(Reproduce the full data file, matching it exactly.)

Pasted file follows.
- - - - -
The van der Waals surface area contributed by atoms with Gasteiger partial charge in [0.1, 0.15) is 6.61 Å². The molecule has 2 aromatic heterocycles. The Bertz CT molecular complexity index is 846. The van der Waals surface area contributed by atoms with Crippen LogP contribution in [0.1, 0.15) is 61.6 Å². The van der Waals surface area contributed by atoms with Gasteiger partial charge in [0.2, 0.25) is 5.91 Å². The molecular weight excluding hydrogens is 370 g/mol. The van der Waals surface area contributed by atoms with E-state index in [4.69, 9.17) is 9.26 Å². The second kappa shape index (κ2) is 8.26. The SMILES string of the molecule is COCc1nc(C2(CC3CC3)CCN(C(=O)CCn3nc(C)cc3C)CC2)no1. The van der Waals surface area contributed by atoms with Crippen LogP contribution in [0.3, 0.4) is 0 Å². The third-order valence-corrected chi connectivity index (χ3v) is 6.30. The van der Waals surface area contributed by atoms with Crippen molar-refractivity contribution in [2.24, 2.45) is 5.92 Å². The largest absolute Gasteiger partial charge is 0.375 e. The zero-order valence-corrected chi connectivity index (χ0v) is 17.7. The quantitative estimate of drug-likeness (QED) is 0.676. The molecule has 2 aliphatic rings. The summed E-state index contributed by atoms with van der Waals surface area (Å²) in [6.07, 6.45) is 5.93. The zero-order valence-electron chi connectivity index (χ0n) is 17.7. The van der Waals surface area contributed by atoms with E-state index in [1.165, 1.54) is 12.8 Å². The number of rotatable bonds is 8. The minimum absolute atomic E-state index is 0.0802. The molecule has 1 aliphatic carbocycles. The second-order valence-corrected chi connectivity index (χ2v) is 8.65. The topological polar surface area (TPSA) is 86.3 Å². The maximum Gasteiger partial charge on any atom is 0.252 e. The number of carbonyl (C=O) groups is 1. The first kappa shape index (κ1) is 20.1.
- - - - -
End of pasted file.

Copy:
The van der Waals surface area contributed by atoms with Gasteiger partial charge in [0.1, 0.15) is 6.61 Å². The molecule has 2 aromatic heterocycles. The Bertz CT molecular complexity index is 846. The van der Waals surface area contributed by atoms with Crippen LogP contribution in [0.1, 0.15) is 61.6 Å². The van der Waals surface area contributed by atoms with Gasteiger partial charge in [0.2, 0.25) is 5.91 Å². The molecular weight excluding hydrogens is 370 g/mol. The van der Waals surface area contributed by atoms with E-state index in [4.69, 9.17) is 9.26 Å². The second kappa shape index (κ2) is 8.26. The SMILES string of the molecule is COCc1nc(C2(CC3CC3)CCN(C(=O)CCn3nc(C)cc3C)CC2)no1. The van der Waals surface area contributed by atoms with Crippen LogP contribution in [0.3, 0.4) is 0 Å². The third-order valence-corrected chi connectivity index (χ3v) is 6.30. The van der Waals surface area contributed by atoms with Crippen molar-refractivity contribution in [2.24, 2.45) is 5.92 Å². The largest absolute Gasteiger partial charge is 0.375 e. The zero-order valence-corrected chi connectivity index (χ0v) is 17.7. The quantitative estimate of drug-likeness (QED) is 0.676. The molecule has 2 aliphatic rings. The summed E-state index contributed by atoms with van der Waals surface area (Å²) in [6.07, 6.45) is 5.93. The zero-order valence-electron chi connectivity index (χ0n) is 17.7. The van der Waals surface area contributed by atoms with E-state index in [1.165, 1.54) is 12.8 Å². The number of rotatable bonds is 8. The minimum absolute atomic E-state index is 0.0802. The molecule has 1 aliphatic carbocycles. The second-order valence-corrected chi connectivity index (χ2v) is 8.65. The topological polar surface area (TPSA) is 86.3 Å². The maximum Gasteiger partial charge on any atom is 0.252 e. The number of carbonyl (C=O) groups is 1. The first kappa shape index (κ1) is 20.1.